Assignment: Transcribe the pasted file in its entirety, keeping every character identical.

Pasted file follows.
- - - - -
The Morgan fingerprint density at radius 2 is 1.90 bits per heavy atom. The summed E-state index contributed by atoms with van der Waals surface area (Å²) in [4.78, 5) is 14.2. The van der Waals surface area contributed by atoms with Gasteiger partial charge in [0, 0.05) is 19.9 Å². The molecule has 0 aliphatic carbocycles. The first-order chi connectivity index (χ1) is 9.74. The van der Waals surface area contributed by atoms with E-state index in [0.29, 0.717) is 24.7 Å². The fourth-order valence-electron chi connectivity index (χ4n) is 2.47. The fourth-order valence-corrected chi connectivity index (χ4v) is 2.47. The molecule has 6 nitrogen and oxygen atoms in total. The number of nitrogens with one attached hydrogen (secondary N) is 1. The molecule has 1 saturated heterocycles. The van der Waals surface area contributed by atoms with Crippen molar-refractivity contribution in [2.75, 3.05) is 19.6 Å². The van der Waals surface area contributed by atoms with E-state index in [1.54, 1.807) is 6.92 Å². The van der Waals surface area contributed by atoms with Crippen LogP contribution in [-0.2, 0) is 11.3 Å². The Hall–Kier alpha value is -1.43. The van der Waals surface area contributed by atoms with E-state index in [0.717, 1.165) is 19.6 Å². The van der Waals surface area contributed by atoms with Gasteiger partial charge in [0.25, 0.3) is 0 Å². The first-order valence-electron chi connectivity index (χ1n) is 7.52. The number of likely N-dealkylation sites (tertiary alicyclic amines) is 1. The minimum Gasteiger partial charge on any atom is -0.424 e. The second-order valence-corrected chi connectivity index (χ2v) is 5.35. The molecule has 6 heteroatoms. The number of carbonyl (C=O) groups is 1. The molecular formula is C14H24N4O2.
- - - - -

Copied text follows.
The Morgan fingerprint density at radius 2 is 1.90 bits per heavy atom. The summed E-state index contributed by atoms with van der Waals surface area (Å²) in [4.78, 5) is 14.2. The van der Waals surface area contributed by atoms with Gasteiger partial charge in [0, 0.05) is 19.9 Å². The molecule has 0 aliphatic carbocycles. The first-order chi connectivity index (χ1) is 9.74. The van der Waals surface area contributed by atoms with E-state index in [0.29, 0.717) is 24.7 Å². The fourth-order valence-electron chi connectivity index (χ4n) is 2.47. The fourth-order valence-corrected chi connectivity index (χ4v) is 2.47. The molecule has 6 nitrogen and oxygen atoms in total. The number of nitrogens with one attached hydrogen (secondary N) is 1. The molecule has 1 saturated heterocycles. The van der Waals surface area contributed by atoms with Crippen molar-refractivity contribution in [2.75, 3.05) is 19.6 Å². The van der Waals surface area contributed by atoms with E-state index in [1.54, 1.807) is 6.92 Å². The van der Waals surface area contributed by atoms with Crippen LogP contribution in [-0.2, 0) is 11.3 Å². The Hall–Kier alpha value is -1.43. The van der Waals surface area contributed by atoms with E-state index in [0.717, 1.165) is 19.6 Å². The van der Waals surface area contributed by atoms with Gasteiger partial charge in [0.25, 0.3) is 0 Å². The first-order valence-electron chi connectivity index (χ1n) is 7.52. The number of likely N-dealkylation sites (tertiary alicyclic amines) is 1. The minimum Gasteiger partial charge on any atom is -0.424 e. The second-order valence-corrected chi connectivity index (χ2v) is 5.35. The molecule has 6 heteroatoms. The number of carbonyl (C=O) groups is 1. The molecular formula is C14H24N4O2.